Channeling Abundance

Trying to lay the foundation for abundance at Apricot Lane Farms is most definitely a full-time job.  In each area: orchard, pasture, garden – our decisions are based upon building things smart & strong to eventually enable farm-wide fertility and responsible production.  At the 3 year mark, we’d like our farmer’s market operation to be in place and building.  Therefore, lots of what we’re doing right now is practice, practice, practice.  We’re learning how to put things to good use, in order for the good ideas that bubble up to become things like product lines for the farmer’s markets or food for our animals.  Closing the loops, so waste is minimized; learning from our mistakes and getting smarter through experience.

For example, here’s how we channeled this week’s abundance:


GRASS – The Dorper sheep are here!  And finally, the 19-acres of fenced & irrigated food (known to the homeowner’s of the world as grass) is being put to good use!  Not only is the grass providing feed for the sheep, but the sheep’s manure is being composted to add fertility back to the land.  These ladies and 1 gentleman mow through this grass with amazing efficiency.  The herd makes large paintbrush-like strokes through a pasture with quite methodical eating patterns.  They are just SO cool.  Check out the Apricot Lane Facebook Page for some entertaining videos.


CARROTS
-Yes… they are a little bit homely.  But, they taste great!  I believe I didn’t thin them out quite enough, and we’re also fighting an uphill battle with our current irrigation and use of horse manure.  We’ll be making those changes for next season.  Having an abundance of carrots is a very good thing.  I give their tops to the chickens and store the rest in a bag in the fridge, which lasts for at least three-weeks.  I ended up with a bucket of carrots so far, and I used most of them in fresh-squeezed carrot juice.  I’m currently doing THIS 3-week cleanse, so the extra juice was very helpful.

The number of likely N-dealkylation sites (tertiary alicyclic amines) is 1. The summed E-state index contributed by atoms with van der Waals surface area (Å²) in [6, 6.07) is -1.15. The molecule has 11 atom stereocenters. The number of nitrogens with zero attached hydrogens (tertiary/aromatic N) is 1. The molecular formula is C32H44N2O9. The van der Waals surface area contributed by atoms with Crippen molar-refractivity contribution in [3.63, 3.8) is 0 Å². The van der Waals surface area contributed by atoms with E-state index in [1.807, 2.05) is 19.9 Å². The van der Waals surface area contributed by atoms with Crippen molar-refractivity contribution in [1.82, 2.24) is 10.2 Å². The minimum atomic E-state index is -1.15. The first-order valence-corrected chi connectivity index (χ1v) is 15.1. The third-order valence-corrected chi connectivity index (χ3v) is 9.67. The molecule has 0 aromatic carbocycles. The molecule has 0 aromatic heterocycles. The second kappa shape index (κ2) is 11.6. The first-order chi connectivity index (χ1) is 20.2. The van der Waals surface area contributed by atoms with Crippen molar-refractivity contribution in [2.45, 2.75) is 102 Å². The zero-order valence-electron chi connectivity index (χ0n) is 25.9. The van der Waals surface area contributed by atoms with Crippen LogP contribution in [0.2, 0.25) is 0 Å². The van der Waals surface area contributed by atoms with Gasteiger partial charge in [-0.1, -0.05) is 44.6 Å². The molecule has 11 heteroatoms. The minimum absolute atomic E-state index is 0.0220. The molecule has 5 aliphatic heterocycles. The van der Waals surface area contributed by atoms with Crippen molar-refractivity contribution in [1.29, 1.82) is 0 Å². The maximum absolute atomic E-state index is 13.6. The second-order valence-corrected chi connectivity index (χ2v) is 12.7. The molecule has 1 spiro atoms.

TOMATOES
– The amount of tomatoes in our garden has exceeded my attention span for counting.  Other than lots of tomato salads, we’ve been making tomato puree for the winter months.  First, we fill a large pot with roughly chopped tomatoes over medium heat.  Once the tomatoes have softened, we run them through a foodmill.  Rinse the original pot and return the puree to the pot over medium-low heat for about 8 hours uncovered, stirring occasionally.  I like to cover the pot with a splatter screen as it simmers away.  The juice will thicken to a puree.  Then, we can in a hot-water bath.  How do you do it?  We’re thinking about making sauce soon, too.  What do you do with your abundance of tomatoes?

FIGS – The most important tip about picking figs is – first thing in the morning.  If you wait any later, the bees and Figeater beetle will “beatle” you to the punch.  Our current fig trees are older, and therefore, the flavor is OK, not great.  We’ve found the best way to utilize them is drying.  I have the Excalibur 9-Tray food dehydrator, and we simply rinse, snip off the tough stem with a paring knife and place them whole or halved into the dehydrator, set at 125˚.  Whole figs take about 1.5-2 days.  Halved figs take about 1 day.  If they are close to done and you need to go to bed, turn them down to 95˚ to control how fast they finish.  I store them in the fridge or vacuum seal them for a longer shelf life.


DRIED BEANS
– There’s gotta be a better way than what we’re doing!  I tried picking them, laying them on a tray to dry, then shelling them by hand.  It takes forever for a little bag of beans.  I enjoy the rhythm of it all, but we’ll bring in about $5/month at that rate!  We’ve allowed the rest dry on the vine.  I hear that once they’re fully dry, we can put them on a sheet, beat them with a shovel and lift away the hulls & stems.  Any thoughts? Also, HERE‘s how I cook dried beans.


WATERMELON
– I tried!  And, I sure was excited about it.  But, it wasn’t ripe. HA! We’ll have to hold our watermelon ideas for another couple weeks.